Amid Protests in the Valley, City Council Temporarily Bans Private Detention Centers

New council president Nury Martinez authored a motion that will stop a controversial immigrant youth facility from opening in Arleta

The Los Angeles City Council voted to approve a temporary ban on private detention centers in the city on Wednesday, in an attempt to prevent the opening of a controversial immigrant youth facility in Arleta that has drawn backlash from immigrants rights advocates. The motion, which was authored by Councilwoman Nury Martinez, will block the city from issuing permits to all privately owned detention centers for at least 45 days, while a more permanent ordinance requested in July is in the process of being drafted.

In recent weeks, plans for the Arleta facility have incited protests by immigrants rights advocates in the city, who worry it will endanger people in the mostly Latino, working class San Fernando Valley neighborhood. The 148-bed center, which would be housed in an abandoned assisted living facility, was proposed by VisionQuest, a for-profit firm that has repeatedly been accused of child abuse. It would be funded by a $25 million grant from the federal government.

Announcing the motion last Friday, Martinez, who represents Arleta and has called the facility a “prison,” cited VisionQuest’s “controversial background,” and said the company “should not be anywhere near immigrant children, many of whom are no doubt traumatized by the federal government’s inhumane treatment of them.”

“I will not stand idly by and allow for-profit companies to get rich off of the anguish and suffering of immigrant children in Arleta, or anywhere else in Los Angeles,” said Martinez.

Jeff Bender, a spokesperson for VisionQuest told the Los Angeles Times that the company is not planning to open a “detention center,” but a shelter for migrant youth that intends to reunite youth with family members or place them in foster families within 90 days. The U.S. Department of Health and Human Services, which provided VisionQuest with the grant, has previously said that it is a child welfare agency that operates “state licensed residential centers,” not detention centers.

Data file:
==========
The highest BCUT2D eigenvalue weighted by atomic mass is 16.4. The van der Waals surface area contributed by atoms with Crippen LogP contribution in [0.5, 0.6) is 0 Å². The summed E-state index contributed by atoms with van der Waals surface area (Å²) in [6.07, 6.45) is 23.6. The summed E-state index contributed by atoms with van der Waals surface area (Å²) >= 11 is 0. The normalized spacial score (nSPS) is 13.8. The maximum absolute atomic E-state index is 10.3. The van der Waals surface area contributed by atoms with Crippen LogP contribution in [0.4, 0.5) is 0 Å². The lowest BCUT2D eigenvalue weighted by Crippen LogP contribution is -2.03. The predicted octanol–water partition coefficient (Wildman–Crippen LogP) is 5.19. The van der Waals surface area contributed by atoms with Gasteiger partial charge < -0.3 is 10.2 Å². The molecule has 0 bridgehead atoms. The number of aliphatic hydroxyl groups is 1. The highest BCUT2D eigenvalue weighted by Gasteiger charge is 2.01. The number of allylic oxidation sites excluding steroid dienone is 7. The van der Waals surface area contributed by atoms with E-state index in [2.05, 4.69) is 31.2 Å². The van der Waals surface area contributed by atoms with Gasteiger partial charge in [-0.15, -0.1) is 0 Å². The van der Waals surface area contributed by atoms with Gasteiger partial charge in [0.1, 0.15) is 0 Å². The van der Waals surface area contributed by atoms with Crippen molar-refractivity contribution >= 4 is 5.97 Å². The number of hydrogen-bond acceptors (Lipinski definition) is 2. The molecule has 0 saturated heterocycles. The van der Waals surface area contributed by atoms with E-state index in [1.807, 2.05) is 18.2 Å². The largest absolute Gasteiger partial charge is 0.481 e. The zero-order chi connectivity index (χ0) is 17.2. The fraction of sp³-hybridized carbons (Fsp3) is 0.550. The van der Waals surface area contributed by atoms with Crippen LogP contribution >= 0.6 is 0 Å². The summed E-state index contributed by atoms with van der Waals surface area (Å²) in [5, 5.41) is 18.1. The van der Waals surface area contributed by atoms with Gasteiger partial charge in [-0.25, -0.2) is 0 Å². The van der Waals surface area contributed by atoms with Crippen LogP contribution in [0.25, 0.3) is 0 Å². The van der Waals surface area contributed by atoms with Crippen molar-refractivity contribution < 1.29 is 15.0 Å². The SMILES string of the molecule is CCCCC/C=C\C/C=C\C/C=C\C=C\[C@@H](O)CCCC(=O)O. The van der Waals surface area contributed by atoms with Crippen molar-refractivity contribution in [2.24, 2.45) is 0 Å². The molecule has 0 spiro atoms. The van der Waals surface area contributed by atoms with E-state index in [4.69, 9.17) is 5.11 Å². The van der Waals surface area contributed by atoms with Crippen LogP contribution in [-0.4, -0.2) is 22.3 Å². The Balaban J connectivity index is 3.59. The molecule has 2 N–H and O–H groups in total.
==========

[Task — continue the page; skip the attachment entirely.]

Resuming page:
But some local officials and immigrants’ rights groups suspect that under the current administration, there is little difference between the two. “Even though this so-called ‘shelter’ is supposed to provide licensed services, and ‘serve’ the children held there, we have seen under this administration shelters providing inhumane treatment to youth,” says Mariana Magaña Gamero, a policy advocate with the Coalition for Humane Immigrant Rights. “And more specifically, VisionQuest as a company has had a history and a trajectory of inhumane treatment in the centers they’ve housed youth in.”

Representatives for VisionQuest originally met with city officials to discuss a possible proposal for the facility last year, but an official application has yet to be submitted. Yeghig Keshishian, chief external affairs officer for the planning department, told the Los Angeles Times that the Department of Building and Safety has been asked to hold off on issuing permits until the city receives “additional clarification” about the site’s intended use.

The temporary ordinance approved on Wednesday, which will be drafted by the city attorney in the next week or two, will broadly ban “private detention centers, inclusive of facilities wherein all persons, regardless of their citizenship status, are detained, confined, or under restraint or security pending the resolution of any judicial or administrative proceedings” and “inclusive of detention facilities for separated or unaccompanied minors.”

It should be complete in the next week or two, and has the potential to be extended for up to a year, or until the more permanent ordinance is complete.

RELATED: A For-Profit Firm Accused of Child Abuse Wants to Open a Center for Migrant Youth in Los Angeles

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